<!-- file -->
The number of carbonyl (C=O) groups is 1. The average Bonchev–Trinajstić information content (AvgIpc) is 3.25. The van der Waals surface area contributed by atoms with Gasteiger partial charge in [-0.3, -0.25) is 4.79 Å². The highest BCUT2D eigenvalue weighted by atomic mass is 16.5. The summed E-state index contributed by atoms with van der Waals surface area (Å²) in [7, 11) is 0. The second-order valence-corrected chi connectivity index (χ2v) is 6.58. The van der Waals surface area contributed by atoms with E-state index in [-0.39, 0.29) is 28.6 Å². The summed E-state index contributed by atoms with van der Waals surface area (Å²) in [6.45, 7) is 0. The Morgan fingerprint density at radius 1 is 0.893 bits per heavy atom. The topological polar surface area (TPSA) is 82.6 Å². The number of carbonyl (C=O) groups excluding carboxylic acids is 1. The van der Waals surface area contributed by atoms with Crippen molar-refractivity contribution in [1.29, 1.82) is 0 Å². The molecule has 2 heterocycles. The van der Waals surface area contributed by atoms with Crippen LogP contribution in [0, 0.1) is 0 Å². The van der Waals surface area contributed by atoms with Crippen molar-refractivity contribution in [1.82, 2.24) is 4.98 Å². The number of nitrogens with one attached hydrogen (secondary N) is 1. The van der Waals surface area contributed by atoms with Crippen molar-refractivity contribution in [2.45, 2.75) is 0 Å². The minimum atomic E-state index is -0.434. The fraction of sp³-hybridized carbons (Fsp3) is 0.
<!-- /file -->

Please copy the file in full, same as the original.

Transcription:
The number of carbonyl (C=O) groups is 1. The average Bonchev–Trinajstić information content (AvgIpc) is 3.25. The van der Waals surface area contributed by atoms with Gasteiger partial charge in [-0.3, -0.25) is 4.79 Å². The highest BCUT2D eigenvalue weighted by atomic mass is 16.5. The summed E-state index contributed by atoms with van der Waals surface area (Å²) in [7, 11) is 0. The second-order valence-corrected chi connectivity index (χ2v) is 6.58. The van der Waals surface area contributed by atoms with E-state index in [-0.39, 0.29) is 28.6 Å². The summed E-state index contributed by atoms with van der Waals surface area (Å²) in [6.45, 7) is 0. The Morgan fingerprint density at radius 1 is 0.893 bits per heavy atom. The topological polar surface area (TPSA) is 82.6 Å². The number of carbonyl (C=O) groups excluding carboxylic acids is 1. The van der Waals surface area contributed by atoms with Crippen molar-refractivity contribution in [1.29, 1.82) is 0 Å². The molecule has 2 heterocycles. The van der Waals surface area contributed by atoms with Crippen LogP contribution in [0, 0.1) is 0 Å². The van der Waals surface area contributed by atoms with Crippen molar-refractivity contribution in [1.82, 2.24) is 4.98 Å². The number of nitrogens with one attached hydrogen (secondary N) is 1. The van der Waals surface area contributed by atoms with Crippen molar-refractivity contribution in [2.45, 2.75) is 0 Å². The minimum atomic E-state index is -0.434. The fraction of sp³-hybridized carbons (Fsp3) is 0.